When Should My Little One Be Walking?

With your little one growing and changing so quickly it can be hard to know what is ‘normal’ and what is not when it comes to walking. Keeping in mind of course there is always a wide range of ‘normal’ and each child is different in the way they grow and develop.

“Walking at a super early age is NOT a good thing. You need to crawl before you can walk. Morale of the story, do not force your child to walk before they are ready”.

A child should typically transition from crawling to walking between 10-18 months of age. Just because a little one starts to walk at the end of that age range does not mean there is anything wrong. There are a variety of reasons some toddlers learn to walk later than others one of them being that the child just might not be interested in walking.

Kate’s (one of the amazing Podiatrists here at Border Podiatry Centre) little boy is a great example of this. He showed no interest in walking at all until at 15 months of age. He pulled himself up one day and took his first steps. It was always felt it was because he knew crawling was the fastest way to get around at the time! Now at age 5 there’s still no slowing him down and his balance and coordination are excellent.

When a toddler first begins to walk they will be quite wobbly, have a wide base of gait, have very flat feet and often look bow-legged. This is all normal.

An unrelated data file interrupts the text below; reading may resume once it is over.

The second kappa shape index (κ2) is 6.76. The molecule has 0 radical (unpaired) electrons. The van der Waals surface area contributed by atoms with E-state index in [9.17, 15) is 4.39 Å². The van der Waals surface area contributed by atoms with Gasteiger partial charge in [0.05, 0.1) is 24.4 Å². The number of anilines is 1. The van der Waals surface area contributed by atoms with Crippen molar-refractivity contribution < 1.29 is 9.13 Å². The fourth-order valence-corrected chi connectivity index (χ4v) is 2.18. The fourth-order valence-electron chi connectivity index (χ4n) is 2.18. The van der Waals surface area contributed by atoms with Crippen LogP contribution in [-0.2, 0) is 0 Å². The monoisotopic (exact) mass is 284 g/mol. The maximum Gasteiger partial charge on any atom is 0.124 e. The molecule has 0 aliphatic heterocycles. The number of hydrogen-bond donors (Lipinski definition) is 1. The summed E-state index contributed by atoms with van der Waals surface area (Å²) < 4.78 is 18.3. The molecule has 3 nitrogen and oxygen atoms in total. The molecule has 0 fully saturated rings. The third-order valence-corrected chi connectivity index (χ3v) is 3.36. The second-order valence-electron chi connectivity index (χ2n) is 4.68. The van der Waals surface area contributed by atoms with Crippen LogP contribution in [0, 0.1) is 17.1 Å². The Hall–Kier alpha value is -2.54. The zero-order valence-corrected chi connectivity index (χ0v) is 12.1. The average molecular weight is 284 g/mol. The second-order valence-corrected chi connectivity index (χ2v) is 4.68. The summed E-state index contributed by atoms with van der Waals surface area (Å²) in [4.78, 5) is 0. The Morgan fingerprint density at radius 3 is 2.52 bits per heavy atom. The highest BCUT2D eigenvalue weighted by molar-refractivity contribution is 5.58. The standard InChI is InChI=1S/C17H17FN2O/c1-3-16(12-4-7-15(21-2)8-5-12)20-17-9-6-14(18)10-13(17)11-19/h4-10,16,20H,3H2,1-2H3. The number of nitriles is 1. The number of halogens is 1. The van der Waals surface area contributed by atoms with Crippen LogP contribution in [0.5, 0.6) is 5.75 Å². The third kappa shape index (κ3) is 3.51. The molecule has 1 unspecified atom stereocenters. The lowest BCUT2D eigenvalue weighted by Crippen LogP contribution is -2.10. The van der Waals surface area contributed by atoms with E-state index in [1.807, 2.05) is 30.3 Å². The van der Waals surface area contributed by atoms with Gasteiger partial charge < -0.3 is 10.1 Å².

The wide base of gait will remain until they build up their muscle strength and improve their balance. Slowly you should notice that the wide-legged gait pattern and bow legs slowly disappear.

By the age of two they should look ‘straight’ as they walk and run.

Between the ages of 2-4 there are changes happening in a child’s hips that will cause them to look knock-kneed as they stand and walk. They will also still look flat footed. This is normal too.

A child doesn’t develop the arches in their feet until they are 4/5 years of age. The knock-kneed position should slowly correct itself so that by the time a child is 5 years of age once again their legs look straight when you look at them front on or from behind.

As stated earlier there are ranges of normal that most children fall into, although occasionally we do see children that fall outside of these ranges.

Some of the red flags to seek professional help are listed below.

If your child is starting to walk and you notice
• they are significantly in toeing or out toeing,
• if they have feet that just look far too flat and it seems to slow them down,
• if they trip frequently,
• if they complain about walking and want to be carried all the time
• or if you notice they have shoes that always are scuffed on the toes
…these are just some of the reason’s you should book into see a podiatrist.

Often we can suggest little changes you can make that will encourage your child to walk and move more efficiently. Catching and addressing issues with walking and movement early will usually mean less intervention and management later and can prevent an assortment of other issues down the track.

At Border Podiatry Centre we know how important little feet are and how looking after little feet now can lead to a lifetime of good foot health.

We LOVE little feet and the little people attached to them. If you have any concerns about your child’s movement, milestones or development call us any time to book an appointment.